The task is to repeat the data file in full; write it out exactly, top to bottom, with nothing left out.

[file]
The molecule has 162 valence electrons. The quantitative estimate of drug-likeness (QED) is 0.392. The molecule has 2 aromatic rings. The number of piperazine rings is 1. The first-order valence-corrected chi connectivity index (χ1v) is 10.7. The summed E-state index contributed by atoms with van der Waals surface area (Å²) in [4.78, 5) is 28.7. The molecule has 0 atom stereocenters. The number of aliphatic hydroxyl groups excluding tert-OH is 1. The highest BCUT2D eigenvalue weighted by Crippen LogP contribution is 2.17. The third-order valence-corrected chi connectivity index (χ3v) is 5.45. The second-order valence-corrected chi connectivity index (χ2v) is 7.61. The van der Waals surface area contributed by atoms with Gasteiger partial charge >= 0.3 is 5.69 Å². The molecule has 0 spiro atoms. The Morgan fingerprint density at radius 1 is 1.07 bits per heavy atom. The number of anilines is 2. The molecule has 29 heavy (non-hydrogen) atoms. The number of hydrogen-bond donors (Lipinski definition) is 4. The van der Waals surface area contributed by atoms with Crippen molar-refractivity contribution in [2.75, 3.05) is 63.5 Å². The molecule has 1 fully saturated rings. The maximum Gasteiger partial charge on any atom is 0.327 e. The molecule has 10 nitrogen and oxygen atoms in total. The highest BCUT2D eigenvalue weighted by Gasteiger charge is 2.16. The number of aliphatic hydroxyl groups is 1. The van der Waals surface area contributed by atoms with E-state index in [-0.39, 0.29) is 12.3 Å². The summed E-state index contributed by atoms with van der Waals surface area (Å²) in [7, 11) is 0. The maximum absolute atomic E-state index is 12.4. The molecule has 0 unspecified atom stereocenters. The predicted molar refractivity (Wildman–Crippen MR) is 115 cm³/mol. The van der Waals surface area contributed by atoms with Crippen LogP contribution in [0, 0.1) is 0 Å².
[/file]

The molecule has 162 valence electrons. The quantitative estimate of drug-likeness (QED) is 0.392. The molecule has 2 aromatic rings. The number of piperazine rings is 1. The first-order valence-corrected chi connectivity index (χ1v) is 10.7. The summed E-state index contributed by atoms with van der Waals surface area (Å²) in [4.78, 5) is 28.7. The molecule has 0 atom stereocenters. The number of aliphatic hydroxyl groups excluding tert-OH is 1. The highest BCUT2D eigenvalue weighted by Crippen LogP contribution is 2.17. The third-order valence-corrected chi connectivity index (χ3v) is 5.45. The second-order valence-corrected chi connectivity index (χ2v) is 7.61. The van der Waals surface area contributed by atoms with Gasteiger partial charge >= 0.3 is 5.69 Å². The molecule has 0 spiro atoms. The Morgan fingerprint density at radius 1 is 1.07 bits per heavy atom. The number of anilines is 2. The molecule has 29 heavy (non-hydrogen) atoms. The number of hydrogen-bond donors (Lipinski definition) is 4. The van der Waals surface area contributed by atoms with Crippen molar-refractivity contribution in [2.75, 3.05) is 63.5 Å². The molecule has 1 fully saturated rings. The maximum Gasteiger partial charge on any atom is 0.327 e. The molecule has 10 nitrogen and oxygen atoms in total. The highest BCUT2D eigenvalue weighted by Gasteiger charge is 2.16. The number of aliphatic hydroxyl groups is 1. The van der Waals surface area contributed by atoms with E-state index in [-0.39, 0.29) is 12.3 Å². The summed E-state index contributed by atoms with van der Waals surface area (Å²) in [7, 11) is 0. The maximum absolute atomic E-state index is 12.4. The molecule has 0 unspecified atom stereocenters. The predicted molar refractivity (Wildman–Crippen MR) is 115 cm³/mol. The van der Waals surface area contributed by atoms with Crippen LogP contribution in [0, 0.1) is 0 Å².